Juliusz Zarębski

Juliusz Zarębski (1854-1885)

Nationality: Polish
Born: March 3, 1854, Zhitomir Died: September 15, 1885, Zhitomir (age 31)

Piano Quintet in g minor, Op. 34

(for 2 violins, viola, cello and piano)
9:54 I. Allegro
10:08 II. Adagio
5:44 III. Scherzo. Presto
9:24 IV. Finale. Presto
Duration: 34 minutes (approximately)
Composed: 1885 (age 30-31)
Published: 1931
Dedication: A mon cher maitre Franz Liszt
3 recordings, 9 videos
autoopen autoplay
35:10
Szymanowski Quartet, Plowright
9:42
Silesian Quartet, Kowalski
I. Allegro
9:51
Silesian Quartet, Kowalski
II. Adagio
5:36
Silesian Quartet, Kowalski
III. Scherzo. Presto
8:53
Silesian Quartet, Kowalski
IV. Finale. Presto
10:29
Quarto Quartet
I. Allegro
10:37
Quarto Quartet
II. Adagio
6:03
Quarto Quartet
III. Scherzo. Presto
10:22
Quarto Quartet
IV. Finale. Presto
From Edition Silvertrust

Juliusz ZarebskiJuliusz Zarebski (1854-1885) was born in the Polish town of Zytomierz. After studying piano with local teachers, he attended the Vienna Conservatory where he studied composition with Franz Krenn and piano with Josef Dachs. After graduating, he was able to continue his piano studies with Franz Liszt in Rome. He is said to have been one of Liszt's favorite students. After completing his studies, he pursued a career as soloist, touring throughout Europe. He eventually became a Professor at the Brussels Conservatory. Most of his important works were written in the last two years of his life. Though most of his works were for piano, his Quintet for Piano and Strings is considered one of his very best and important in its own right. The editor of The Chamber Music Journal, reviewing Zarebski's Piano Quintet, wrote as follows:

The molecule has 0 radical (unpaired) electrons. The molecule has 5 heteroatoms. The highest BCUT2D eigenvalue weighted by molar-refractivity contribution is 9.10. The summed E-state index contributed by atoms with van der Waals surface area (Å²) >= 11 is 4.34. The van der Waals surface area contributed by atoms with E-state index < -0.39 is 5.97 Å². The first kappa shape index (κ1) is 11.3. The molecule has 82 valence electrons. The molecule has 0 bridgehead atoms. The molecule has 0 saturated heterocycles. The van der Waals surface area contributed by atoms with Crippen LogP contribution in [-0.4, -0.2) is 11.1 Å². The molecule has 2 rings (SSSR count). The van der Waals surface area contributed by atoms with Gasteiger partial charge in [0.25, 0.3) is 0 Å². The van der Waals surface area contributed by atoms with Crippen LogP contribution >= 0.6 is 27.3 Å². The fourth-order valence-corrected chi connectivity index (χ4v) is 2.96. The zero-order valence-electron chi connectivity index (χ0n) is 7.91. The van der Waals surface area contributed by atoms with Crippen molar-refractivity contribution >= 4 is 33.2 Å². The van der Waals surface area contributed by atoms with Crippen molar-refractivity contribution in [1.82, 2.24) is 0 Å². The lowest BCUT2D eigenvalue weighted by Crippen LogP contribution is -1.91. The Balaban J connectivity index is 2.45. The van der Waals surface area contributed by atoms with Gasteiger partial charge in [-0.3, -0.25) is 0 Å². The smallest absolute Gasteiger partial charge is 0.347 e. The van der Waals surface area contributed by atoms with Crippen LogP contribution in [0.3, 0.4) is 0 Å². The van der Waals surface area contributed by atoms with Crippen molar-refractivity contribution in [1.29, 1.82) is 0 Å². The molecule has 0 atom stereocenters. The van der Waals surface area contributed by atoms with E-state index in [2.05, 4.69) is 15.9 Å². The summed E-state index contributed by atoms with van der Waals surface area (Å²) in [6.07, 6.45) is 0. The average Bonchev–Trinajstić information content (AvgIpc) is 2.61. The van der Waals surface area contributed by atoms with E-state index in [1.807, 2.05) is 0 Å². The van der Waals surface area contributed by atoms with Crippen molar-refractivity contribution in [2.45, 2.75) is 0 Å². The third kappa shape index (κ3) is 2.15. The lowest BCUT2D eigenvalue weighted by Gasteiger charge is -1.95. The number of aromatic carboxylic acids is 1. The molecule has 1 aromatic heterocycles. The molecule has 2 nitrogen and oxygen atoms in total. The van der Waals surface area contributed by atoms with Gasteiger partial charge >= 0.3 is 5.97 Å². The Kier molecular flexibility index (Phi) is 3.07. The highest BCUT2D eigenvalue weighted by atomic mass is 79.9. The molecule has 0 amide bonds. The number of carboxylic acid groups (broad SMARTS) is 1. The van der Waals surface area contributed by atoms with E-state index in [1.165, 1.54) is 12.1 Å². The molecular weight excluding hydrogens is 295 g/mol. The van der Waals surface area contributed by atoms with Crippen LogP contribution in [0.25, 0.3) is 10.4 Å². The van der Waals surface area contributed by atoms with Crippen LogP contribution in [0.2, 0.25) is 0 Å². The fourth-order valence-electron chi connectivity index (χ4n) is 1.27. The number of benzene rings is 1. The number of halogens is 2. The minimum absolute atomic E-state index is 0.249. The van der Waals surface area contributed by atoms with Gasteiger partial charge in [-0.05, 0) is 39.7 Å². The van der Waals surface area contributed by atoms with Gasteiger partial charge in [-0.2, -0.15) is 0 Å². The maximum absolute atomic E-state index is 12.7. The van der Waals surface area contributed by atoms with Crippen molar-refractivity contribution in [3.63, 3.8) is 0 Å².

"The Quintet for Piano and Strings in g minor was composed in the year of his death. It is a work on a grand scale. Zarebski knew that he was dying and almost certainly felt that this quintet would be an important part his musical testament. The opening Allegro is at once brooding, lyrical and powerful. The music is an interesting blend, showing the influence of Brahms as well as that of César Franck. The integration of the piano with the strings—always a concern, especially when the composer is a piano virtuoso—leaves nothing to be desired. The piano fits in seamlessly and does not dominate the strings. The following Adagio seems to break all bounds of time and space. Tonally interesting, the strings speak amongst themselves in subdued and leisurely voices. The second theme is derived from the first movement. Perhaps the most striking movement is the Scherzo with its driving main theme and two trios. The use of pizzicato and harmonics is particularly effective. In the last movement, marked Finale, there are echoes of Fauré as well as Brahms. Liszt, to whom the Quintet was dedicated, judged it perfect. Certainly, it is a work of great originality and deserves to join the foremost rank of piano quintets and be heard in concert."

© Edition Silvertrust. Used by permission. All rights reserved.


Related Composers

1900 WWI Frédéric Chopin (1810-1849) Franz Liszt (1811-1886) César Franck (1822-1890) Johannes Brahms (1833-1897) Gabriel Fauré (1845-1924) Juliusz Zarębski (1854-1885)
Franz Liszt (1811-1886)
Teacher
Nationality: Hungarian
Born: October 22, 1811, Raiding Died: July 31, 1886, Bayreuth (age 74)